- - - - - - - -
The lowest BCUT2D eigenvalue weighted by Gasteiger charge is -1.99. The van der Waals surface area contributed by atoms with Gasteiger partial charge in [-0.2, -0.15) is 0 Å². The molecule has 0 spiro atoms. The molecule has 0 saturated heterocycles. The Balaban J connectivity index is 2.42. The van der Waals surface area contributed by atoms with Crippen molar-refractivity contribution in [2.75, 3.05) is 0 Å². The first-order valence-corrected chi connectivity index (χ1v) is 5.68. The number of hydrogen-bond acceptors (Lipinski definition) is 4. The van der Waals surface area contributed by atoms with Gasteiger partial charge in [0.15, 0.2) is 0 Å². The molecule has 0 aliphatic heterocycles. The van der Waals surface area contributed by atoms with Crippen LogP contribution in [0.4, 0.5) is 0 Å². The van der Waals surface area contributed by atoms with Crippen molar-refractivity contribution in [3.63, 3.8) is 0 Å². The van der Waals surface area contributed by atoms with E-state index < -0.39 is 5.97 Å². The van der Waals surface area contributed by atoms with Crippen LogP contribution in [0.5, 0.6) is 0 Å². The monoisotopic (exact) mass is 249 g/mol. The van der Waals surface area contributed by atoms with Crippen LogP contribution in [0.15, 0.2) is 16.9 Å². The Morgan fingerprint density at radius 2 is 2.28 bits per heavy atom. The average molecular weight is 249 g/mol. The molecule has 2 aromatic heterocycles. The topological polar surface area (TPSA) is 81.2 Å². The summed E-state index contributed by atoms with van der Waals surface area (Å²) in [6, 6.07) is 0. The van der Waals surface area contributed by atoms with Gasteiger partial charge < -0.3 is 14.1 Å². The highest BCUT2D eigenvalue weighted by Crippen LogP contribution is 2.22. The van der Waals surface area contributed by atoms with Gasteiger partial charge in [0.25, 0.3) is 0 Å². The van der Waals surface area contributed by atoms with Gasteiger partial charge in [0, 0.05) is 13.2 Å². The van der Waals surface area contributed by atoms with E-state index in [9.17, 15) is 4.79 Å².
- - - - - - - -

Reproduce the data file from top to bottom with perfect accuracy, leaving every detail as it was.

The lowest BCUT2D eigenvalue weighted by Gasteiger charge is -1.99. The van der Waals surface area contributed by atoms with Gasteiger partial charge in [-0.2, -0.15) is 0 Å². The molecule has 0 spiro atoms. The molecule has 0 saturated heterocycles. The Balaban J connectivity index is 2.42. The van der Waals surface area contributed by atoms with Crippen molar-refractivity contribution in [2.75, 3.05) is 0 Å². The first-order valence-corrected chi connectivity index (χ1v) is 5.68. The number of hydrogen-bond acceptors (Lipinski definition) is 4. The van der Waals surface area contributed by atoms with Gasteiger partial charge in [0.15, 0.2) is 0 Å². The molecule has 0 aliphatic heterocycles. The van der Waals surface area contributed by atoms with Crippen LogP contribution in [0.4, 0.5) is 0 Å². The van der Waals surface area contributed by atoms with Crippen molar-refractivity contribution in [3.63, 3.8) is 0 Å². The van der Waals surface area contributed by atoms with E-state index < -0.39 is 5.97 Å². The van der Waals surface area contributed by atoms with Crippen LogP contribution in [0.5, 0.6) is 0 Å². The monoisotopic (exact) mass is 249 g/mol. The van der Waals surface area contributed by atoms with Crippen LogP contribution in [0.15, 0.2) is 16.9 Å². The Morgan fingerprint density at radius 2 is 2.28 bits per heavy atom. The average molecular weight is 249 g/mol. The molecule has 2 aromatic heterocycles. The topological polar surface area (TPSA) is 81.2 Å². The summed E-state index contributed by atoms with van der Waals surface area (Å²) in [6, 6.07) is 0. The van der Waals surface area contributed by atoms with Gasteiger partial charge < -0.3 is 14.1 Å². The highest BCUT2D eigenvalue weighted by Crippen LogP contribution is 2.22. The van der Waals surface area contributed by atoms with Gasteiger partial charge in [0.25, 0.3) is 0 Å². The van der Waals surface area contributed by atoms with Gasteiger partial charge in [0, 0.05) is 13.2 Å². The van der Waals surface area contributed by atoms with E-state index in [9.17, 15) is 4.79 Å².